France-Amérique: You use many sources, but one of the most striking is the journalism of the Bonneff brothers, who chronicled the ailments of the working class in the early 20th century before being completely forgotten. How do you find your material?
Lucy Sante: For this book, I began with my own bookshelves – I already had nearly a hundred pertinent items. For example, I had long thought of writing something on the Commune and the anarchists in the decades that followed it, so I had a great deal of literary material on those topics. And I had most of Balzac and Hugo and Zola. Books led me to other books, my interest in photography and the graphic arts led me to magazines, and so on. I don’t even remember now what led me to Léon and Maurice Bonneff – maybe Lucien Descaves, whose work itself is pretty unknown now. I discovered him when I found a copy of his 1901 novel about the Commune, La Colonne (alas, not very good), at the Strand bookstore in New York City.
Much of your book revolves around the bygone world of Les Halles, Paris’ famous wholesale market. Do you see its destruction as the greatest loss the city ever endured?
When Paris lost Les Halles, it lost its direct link to agriculture, fishing and animal husbandry, as well as much of its close relationship with the seasons. Les Halles was both wholesale and retail – Parisians could buy directly from producers (some produce can still be obtained at neighborhood markets, but nowhere on the same scale). The poor lost a steady source of pickup jobs and discarded but decent food. Paris lost a culture, in fact: the language and the sounds of the commerce, the bistros that served the trade, and the network of supporting businesses. It also lost a great visual display which changed slightly every day. And of course it lost the amazing cast-iron pavilions designed by Victor Baltard. It’s incredible to think that all but one of them were melted down. Even if the market itself had to go for reasons of scale and the growth of the trucking industry, you’d think they would have at least saved those!
You state that Paris, like other cities, has lost its “intimacy.” How did it disappear?
The intimacy of cities first began to erode with the rise of the automobile. It took the best part of a century for kids to stop playing in the streets, but that time has arrived. Dogs don’t wander around off their leashes anymore, either. The sense of neighborhood still exists, but as a shadow of its former self. Neoliberal economics dictates the need for growth, and that means that shopkeepers can no longer make a living, but have to scramble for profits. The neighborhood bistros, the laundries, the cobblers, the small hardware stores, and all the other pillars of the community are fading away as a result. And television, followed by the Internet, has conspired to keep people indoors. At one time it would have been unthinkable not to know everyone who lived in your building, but now it’s routine.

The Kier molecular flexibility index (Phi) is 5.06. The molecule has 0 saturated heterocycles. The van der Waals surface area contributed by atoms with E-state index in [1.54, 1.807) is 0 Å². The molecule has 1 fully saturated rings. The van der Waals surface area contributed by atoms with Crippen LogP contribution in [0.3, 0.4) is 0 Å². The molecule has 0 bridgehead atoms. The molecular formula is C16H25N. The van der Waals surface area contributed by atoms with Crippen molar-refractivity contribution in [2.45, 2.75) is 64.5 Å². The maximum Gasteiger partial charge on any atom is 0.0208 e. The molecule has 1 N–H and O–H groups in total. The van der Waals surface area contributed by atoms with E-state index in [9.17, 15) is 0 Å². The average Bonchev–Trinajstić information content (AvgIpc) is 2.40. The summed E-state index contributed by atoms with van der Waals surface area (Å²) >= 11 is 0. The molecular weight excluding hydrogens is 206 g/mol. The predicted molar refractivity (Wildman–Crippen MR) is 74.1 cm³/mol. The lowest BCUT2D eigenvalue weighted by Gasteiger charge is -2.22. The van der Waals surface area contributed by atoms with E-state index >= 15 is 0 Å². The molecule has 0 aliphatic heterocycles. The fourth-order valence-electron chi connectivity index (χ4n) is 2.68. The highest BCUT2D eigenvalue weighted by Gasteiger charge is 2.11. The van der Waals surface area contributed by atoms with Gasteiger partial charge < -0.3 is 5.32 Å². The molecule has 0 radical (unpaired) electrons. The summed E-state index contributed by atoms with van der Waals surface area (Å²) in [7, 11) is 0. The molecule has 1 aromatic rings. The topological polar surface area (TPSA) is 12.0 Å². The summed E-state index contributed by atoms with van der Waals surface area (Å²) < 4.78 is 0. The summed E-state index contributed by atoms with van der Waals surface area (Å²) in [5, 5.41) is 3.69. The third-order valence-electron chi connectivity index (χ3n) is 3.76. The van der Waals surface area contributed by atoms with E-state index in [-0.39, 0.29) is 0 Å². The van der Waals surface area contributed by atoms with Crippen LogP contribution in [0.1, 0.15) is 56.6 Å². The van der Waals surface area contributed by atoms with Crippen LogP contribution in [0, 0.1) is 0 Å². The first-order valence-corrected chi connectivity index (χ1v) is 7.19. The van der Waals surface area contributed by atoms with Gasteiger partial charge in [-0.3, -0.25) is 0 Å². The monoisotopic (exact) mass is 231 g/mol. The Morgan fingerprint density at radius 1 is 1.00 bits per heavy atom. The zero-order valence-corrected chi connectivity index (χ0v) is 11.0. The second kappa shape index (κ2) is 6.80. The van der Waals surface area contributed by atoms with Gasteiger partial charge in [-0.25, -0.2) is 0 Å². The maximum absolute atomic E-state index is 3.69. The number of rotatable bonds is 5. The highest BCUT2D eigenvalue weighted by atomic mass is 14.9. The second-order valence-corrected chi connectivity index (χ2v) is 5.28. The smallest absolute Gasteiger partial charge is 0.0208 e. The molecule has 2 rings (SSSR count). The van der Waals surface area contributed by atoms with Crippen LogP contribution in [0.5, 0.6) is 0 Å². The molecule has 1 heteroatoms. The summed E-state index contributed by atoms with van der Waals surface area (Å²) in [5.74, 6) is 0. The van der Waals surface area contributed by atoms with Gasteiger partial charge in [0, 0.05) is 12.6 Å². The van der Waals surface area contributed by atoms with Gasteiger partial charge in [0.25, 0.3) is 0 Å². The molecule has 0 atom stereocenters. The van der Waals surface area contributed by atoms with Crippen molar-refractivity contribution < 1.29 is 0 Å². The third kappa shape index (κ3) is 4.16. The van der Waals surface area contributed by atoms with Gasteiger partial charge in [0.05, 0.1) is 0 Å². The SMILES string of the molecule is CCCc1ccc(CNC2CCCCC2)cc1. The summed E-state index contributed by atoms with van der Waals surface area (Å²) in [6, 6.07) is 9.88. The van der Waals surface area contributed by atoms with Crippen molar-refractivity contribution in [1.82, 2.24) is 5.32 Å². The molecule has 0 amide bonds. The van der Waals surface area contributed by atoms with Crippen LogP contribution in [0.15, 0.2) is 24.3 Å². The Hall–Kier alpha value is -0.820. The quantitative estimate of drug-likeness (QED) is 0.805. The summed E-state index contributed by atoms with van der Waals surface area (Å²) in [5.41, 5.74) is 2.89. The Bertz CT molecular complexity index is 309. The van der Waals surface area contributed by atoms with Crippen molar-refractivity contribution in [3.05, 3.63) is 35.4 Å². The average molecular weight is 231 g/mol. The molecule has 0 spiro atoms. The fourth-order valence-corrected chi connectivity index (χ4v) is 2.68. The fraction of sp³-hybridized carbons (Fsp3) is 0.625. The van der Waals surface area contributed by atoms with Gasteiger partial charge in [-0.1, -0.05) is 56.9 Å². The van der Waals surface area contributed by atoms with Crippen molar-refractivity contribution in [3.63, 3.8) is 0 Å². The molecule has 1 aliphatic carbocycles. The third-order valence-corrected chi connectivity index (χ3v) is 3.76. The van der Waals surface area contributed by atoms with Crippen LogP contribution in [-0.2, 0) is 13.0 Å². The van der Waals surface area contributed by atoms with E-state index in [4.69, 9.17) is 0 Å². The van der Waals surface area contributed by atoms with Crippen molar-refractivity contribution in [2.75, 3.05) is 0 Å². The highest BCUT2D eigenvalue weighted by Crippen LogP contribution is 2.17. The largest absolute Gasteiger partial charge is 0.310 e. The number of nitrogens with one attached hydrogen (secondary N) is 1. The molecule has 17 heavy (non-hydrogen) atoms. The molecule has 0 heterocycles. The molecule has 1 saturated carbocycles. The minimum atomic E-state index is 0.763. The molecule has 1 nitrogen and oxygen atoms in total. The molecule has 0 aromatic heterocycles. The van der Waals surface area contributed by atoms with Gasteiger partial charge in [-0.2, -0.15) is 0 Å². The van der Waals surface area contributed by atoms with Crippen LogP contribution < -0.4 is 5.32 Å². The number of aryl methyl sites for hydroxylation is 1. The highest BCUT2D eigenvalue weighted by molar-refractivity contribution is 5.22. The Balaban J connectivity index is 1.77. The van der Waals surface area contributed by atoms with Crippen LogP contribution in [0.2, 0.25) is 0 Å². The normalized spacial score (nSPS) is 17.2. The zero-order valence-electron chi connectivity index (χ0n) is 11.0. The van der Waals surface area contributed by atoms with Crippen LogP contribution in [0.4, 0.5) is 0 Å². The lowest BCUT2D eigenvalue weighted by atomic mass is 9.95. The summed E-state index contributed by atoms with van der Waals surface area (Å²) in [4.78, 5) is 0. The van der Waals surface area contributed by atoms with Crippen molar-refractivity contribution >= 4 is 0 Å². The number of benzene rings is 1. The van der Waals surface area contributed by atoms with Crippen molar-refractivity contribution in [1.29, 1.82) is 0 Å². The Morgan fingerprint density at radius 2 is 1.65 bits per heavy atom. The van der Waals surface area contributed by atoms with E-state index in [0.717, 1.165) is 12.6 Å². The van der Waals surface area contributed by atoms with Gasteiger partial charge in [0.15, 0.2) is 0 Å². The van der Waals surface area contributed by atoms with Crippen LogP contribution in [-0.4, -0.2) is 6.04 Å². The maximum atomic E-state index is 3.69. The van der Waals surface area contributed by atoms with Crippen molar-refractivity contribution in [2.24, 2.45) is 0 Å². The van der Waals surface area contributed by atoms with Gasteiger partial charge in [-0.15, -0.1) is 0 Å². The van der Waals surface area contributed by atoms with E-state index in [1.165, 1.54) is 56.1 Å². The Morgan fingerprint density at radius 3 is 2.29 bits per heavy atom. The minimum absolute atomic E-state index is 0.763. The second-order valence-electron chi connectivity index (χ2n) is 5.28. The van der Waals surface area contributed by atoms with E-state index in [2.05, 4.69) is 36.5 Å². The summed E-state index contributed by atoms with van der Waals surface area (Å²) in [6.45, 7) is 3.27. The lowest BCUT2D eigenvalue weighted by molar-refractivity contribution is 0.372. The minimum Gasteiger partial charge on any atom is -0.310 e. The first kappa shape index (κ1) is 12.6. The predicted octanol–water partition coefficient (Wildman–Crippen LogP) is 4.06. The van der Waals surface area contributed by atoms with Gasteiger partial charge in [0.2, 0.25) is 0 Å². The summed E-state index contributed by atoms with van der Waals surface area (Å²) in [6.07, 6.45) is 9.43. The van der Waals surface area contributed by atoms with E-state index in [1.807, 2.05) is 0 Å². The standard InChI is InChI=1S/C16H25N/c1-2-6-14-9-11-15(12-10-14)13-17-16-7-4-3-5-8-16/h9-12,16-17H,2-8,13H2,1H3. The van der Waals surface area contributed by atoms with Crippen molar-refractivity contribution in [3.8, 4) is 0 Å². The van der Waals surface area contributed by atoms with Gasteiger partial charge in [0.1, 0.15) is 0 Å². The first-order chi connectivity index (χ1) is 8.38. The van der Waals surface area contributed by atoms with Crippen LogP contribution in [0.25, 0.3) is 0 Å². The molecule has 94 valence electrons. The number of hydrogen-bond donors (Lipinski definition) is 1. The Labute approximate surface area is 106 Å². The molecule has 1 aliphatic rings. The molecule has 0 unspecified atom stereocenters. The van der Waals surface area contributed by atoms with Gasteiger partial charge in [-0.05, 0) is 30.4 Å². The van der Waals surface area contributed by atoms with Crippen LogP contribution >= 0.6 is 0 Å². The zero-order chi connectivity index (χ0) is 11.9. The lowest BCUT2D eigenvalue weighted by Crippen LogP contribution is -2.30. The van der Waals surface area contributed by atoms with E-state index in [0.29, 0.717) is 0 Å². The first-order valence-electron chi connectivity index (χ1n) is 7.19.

Your generation of intellectuals seems to be the last to have a fascination for Paris. Why has the city lost its spell on Americans?
First of all, the romance of Bohemia, with young artists living picturesque if impoverished lives, has completely vanished. And then, for reasons that are not unrelated, French culture in general has become pretty dry and uninteresting over the past thirty or forty years.There are of course individual writers and filmmakers and musicians who are very good, but the last time anyone noticed a hive of activity in French culture, it was in the fairly deadly world of academic theory, some thirty years ago. The New Wave filmmakers are very old or dead; there are no more Surrealists and hardly any Situationists. All of those congeries happened in large part because they met in certain neighborhoods, congregated daily in certain cafés, planned their activities around certain local institutions – and those things have become largely impossible, for the reasons cited above. And whatever anyone says, social media meetings cannot substitute for those in flesh and blood. You can’t have a viable movement if its members are scattered all over the Ile-de-France region. And so there’s nothing actual and living going on there for Americans to aspire to and emulate.
What are your favorite places in Paris?
I always eat at Polidor (my other hangout, Chartier, steadily evolves toward the condition of a tourist trap). I always go to the flea market at Porte de Vanves. I always go to the movies on Rue des Ecoles. I always go to one of the cemeteries, on every visit. I always buy books at Delamain (many of my other favorite bookstores have succumbed). I always walk through the arcades and the garden of the Palais-Royal and the Jardin des Plantes (stopping in to see the skeletal menagerie at the Galerie d’Anatomie Comparée). I always stroll down Rue Mouffetard and up Rue de Ménilmontant and along Rue Saint-Antoine. I almost always visit the Carnavalet Museum. I always spend time looking down at the river. Some things will never change.